Wake Forest University Names a Campus Building to Honor Maya Angelou

mangelouWake Forest University in Winston-Salem, North Carolina, announced that its newest residence hall will be named to honor Maya Angelou, who served as the Reynolds Professor of American Studies at the university from 1982 until her death in 2014. The building will be the first on the Wake Forest campus to be named for an African American.

The new residence hall will be ready in January for some students who have been studying abroad this semester. Then the building will be ready for occupancy by first-year students in the fall of 2017. The 76,110-square-foot residence hall was designed to house 224 students.

Professor Angelou was born Marguerite Annie Johnson in St. Louis in 1928. Her brother gave her the nickname Maya and she adopted the last name Angelou in the 1950s, which she adapted from her first husband’s surname.

In 1969, Professor Angelou published the critically acclaimed I Know Why the Caged Bird Sings (Random House), a story about her growing up in the racially segregated South. It was nominated for the National Book Award. She followed up this memoir with five additional autobiographical works. In 1993 she read her poem “On the Pulse of the Morning” at the inauguration of President Bill Clinton. In 2011, President Obama presented Professor Angelou with the Medal of Freedom.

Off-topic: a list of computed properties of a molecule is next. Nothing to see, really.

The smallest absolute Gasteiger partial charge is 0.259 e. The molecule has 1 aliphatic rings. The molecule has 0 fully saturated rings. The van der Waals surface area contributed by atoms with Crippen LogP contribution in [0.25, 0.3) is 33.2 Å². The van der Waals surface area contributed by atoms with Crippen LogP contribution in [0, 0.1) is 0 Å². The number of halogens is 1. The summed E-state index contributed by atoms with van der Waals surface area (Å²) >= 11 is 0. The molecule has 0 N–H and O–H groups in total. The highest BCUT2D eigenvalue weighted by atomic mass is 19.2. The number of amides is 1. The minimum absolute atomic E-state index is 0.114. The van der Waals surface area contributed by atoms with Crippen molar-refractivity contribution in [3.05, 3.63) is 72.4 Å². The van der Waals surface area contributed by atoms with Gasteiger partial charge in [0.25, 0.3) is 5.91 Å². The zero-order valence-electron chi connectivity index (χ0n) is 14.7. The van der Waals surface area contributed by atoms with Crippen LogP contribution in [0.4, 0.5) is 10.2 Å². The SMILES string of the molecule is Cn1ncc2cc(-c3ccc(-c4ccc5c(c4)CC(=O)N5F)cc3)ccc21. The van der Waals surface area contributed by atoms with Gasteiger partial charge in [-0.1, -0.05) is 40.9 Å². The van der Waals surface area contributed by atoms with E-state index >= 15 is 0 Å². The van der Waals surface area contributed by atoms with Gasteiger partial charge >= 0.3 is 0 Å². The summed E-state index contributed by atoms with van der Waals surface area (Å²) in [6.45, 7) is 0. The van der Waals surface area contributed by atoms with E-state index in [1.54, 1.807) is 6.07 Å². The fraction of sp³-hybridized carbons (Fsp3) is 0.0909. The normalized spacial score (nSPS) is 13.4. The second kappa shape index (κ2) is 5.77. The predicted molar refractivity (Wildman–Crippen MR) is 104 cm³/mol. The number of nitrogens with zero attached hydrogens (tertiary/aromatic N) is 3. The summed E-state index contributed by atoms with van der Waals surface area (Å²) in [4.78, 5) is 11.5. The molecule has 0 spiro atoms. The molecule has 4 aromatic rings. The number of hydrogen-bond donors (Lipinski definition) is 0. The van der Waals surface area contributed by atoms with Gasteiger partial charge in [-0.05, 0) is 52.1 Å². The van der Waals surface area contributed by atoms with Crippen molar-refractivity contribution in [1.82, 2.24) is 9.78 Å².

angleou-hall

Related Articles

1 COMMENT

Leave a Reply

Get the JBHE Weekly Bulletin

Receive our weekly email newsletter delivered to your inbox

Latest News

Recent Books of Interest to African American Scholars

The Journal of Blacks in Higher Education regularly publishes a list of new books that may be of interest to our readers. The books included are on a wide variety of subjects and present many different points of view.

Online Articles That May Be of Interest to JBHE Readers

Each week, JBHE will provide links to online articles that may be of interest to our readers. Here are this week’s selections.

The Eutychus Phenomenon

Part of the Eutychus phenomenon is viewing those with diverse viewpoints in the room as fortunate, but not vital contributors. The narrative that affirmative action scours the earth looking for inept candidates to give them what mediocre White people rightfully deserve is oft repeated and sadly, embraced by many.

Three Black Presidents in Higher Education Announce Their Resignations

Cal Poly Humboldt President Tom Jackson, Florida A&M University President Larry Robinson, and Morehouse College President David Thomas have all announced their plans to step down from their respective presidential appointments.

Featured Jobs